street path mobility                       interaction model

* inspiration and related work
Initial inspiration came from related projects in the fields of ubiquitous computing (e.g. Redström‘s ‘Dish Jockey‘), and of interactive dance and music (e.g. NIME,, from previous works of project team members (e.g. Mazé’s ‘Nomadic Audio’) as well as from creative urban practices (e.g. skateboarding, parkour, the Situationist dérive‘) and personal interests for urban exploration… but mostly from the realisation that we often walk around with music in the head, that we mentally synchronise with our steps. This lead to thinking about walking as a musical gesture (the same way dance movement produce music in interactive dance technology), and about remixing urban sounds in real time based on where and how you walk and on what happens around you.

The project draws on related work in the fields of musical interfaces, interaction design, wearable and context-aware computing, and mobile applications. Other projects involving the city in interaction include the Equator project ‘Can You see Me Now?’, an urban mixed-reality game event, and Mott et al‘s ‘Sound Mapping‘, a site-specific outdoor interactive music event with portable sensor-based devices. The ‘Touring Machine’ (Columbia CGUI Lab) uses location-awareness to supplement real space with a virtual information overlay. Beloff et al‘s ‘Seven Mile Boots geographically maps the internet space to the physical one, in which the user walks with special boots. PLAY‘s Pirates! uses proximity and location in real space as interaction elements in virtual game play. Dunne‘s ‘Noiseman’, Maebayashi‘s ‘Sonic Interface’ and Mazé’s ‘Nomadic Audio’ propose new interactions with urban sound: ‘Noiseman’ and ‘Sonic Interface’ filter and remix urban sounds on the move, and ‘Nomadic Audio’ creates a dynamic soundscape from local radio frequencies. ATR‘s’CosTune‘ and Atau Tanaka‘s ‘Malleable Mobile Music‘project enable networked music making in the city (‘CosTune’ as a wearable that can be explicitely played, ‘Malleable Mobile Music’ as a collaborative proximity and location-based music remixer). Other related projects include ATR‘s ‘Sensor-Doll‘, a context-aware music interface, Toshio Iwai’s Sound Lens, a portable device to convert light into sound, and Wodiczko‘s ‘Personal Instrument‘, the first wearable to manipulate sound.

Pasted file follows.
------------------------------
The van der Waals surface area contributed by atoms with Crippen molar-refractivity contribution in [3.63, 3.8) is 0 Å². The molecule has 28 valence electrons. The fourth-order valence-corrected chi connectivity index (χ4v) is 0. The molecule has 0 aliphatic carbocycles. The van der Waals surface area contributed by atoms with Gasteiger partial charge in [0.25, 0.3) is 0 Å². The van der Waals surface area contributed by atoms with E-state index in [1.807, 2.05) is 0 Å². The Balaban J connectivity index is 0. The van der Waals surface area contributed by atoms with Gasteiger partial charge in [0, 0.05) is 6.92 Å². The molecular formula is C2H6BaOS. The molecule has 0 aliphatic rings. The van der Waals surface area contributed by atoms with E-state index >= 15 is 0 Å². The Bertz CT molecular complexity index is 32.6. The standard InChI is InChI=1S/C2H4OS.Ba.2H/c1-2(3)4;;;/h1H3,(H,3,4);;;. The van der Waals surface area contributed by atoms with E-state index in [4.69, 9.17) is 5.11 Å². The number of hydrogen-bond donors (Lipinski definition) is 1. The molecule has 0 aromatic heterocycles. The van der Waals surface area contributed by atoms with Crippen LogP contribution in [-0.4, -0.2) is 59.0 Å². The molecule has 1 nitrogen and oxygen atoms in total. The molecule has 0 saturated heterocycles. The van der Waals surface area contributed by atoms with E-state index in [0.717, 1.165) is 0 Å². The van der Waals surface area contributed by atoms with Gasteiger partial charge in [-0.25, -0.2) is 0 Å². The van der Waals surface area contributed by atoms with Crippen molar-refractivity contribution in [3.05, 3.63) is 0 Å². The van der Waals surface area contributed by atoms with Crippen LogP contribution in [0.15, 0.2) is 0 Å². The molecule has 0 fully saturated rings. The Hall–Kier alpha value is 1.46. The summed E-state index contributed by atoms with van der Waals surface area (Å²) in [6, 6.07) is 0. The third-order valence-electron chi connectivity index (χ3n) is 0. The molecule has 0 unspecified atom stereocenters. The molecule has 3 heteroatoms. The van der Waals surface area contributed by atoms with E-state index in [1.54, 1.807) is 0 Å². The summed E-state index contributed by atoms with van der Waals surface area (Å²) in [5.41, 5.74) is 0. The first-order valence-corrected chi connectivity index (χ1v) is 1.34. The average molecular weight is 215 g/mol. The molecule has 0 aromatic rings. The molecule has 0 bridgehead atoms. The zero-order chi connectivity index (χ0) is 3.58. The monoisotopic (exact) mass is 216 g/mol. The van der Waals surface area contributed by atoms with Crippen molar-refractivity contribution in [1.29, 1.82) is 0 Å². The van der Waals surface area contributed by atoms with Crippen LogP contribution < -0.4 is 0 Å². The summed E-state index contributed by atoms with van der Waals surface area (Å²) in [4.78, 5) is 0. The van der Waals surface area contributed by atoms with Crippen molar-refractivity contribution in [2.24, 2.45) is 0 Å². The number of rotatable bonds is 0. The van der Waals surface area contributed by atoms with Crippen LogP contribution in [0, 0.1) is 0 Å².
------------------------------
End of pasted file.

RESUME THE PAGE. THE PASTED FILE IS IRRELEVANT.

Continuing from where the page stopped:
Sonically, our project is greatly inspired by musique concrète, and glitch music. However, the music in Sonic City is directly linked to the physical location where it is being produced and heard, in context.

With its unique focus on using everyday settings and mobile interactions on the fly as creative resources and raw materials for personal expression, Sonic City lays the technological groundwork for innovative music creation and context-aware creative applications. It is a platform for investigating new forms of interactions that enhance everyday creativity, urban discovery and emerging sonic subcultures.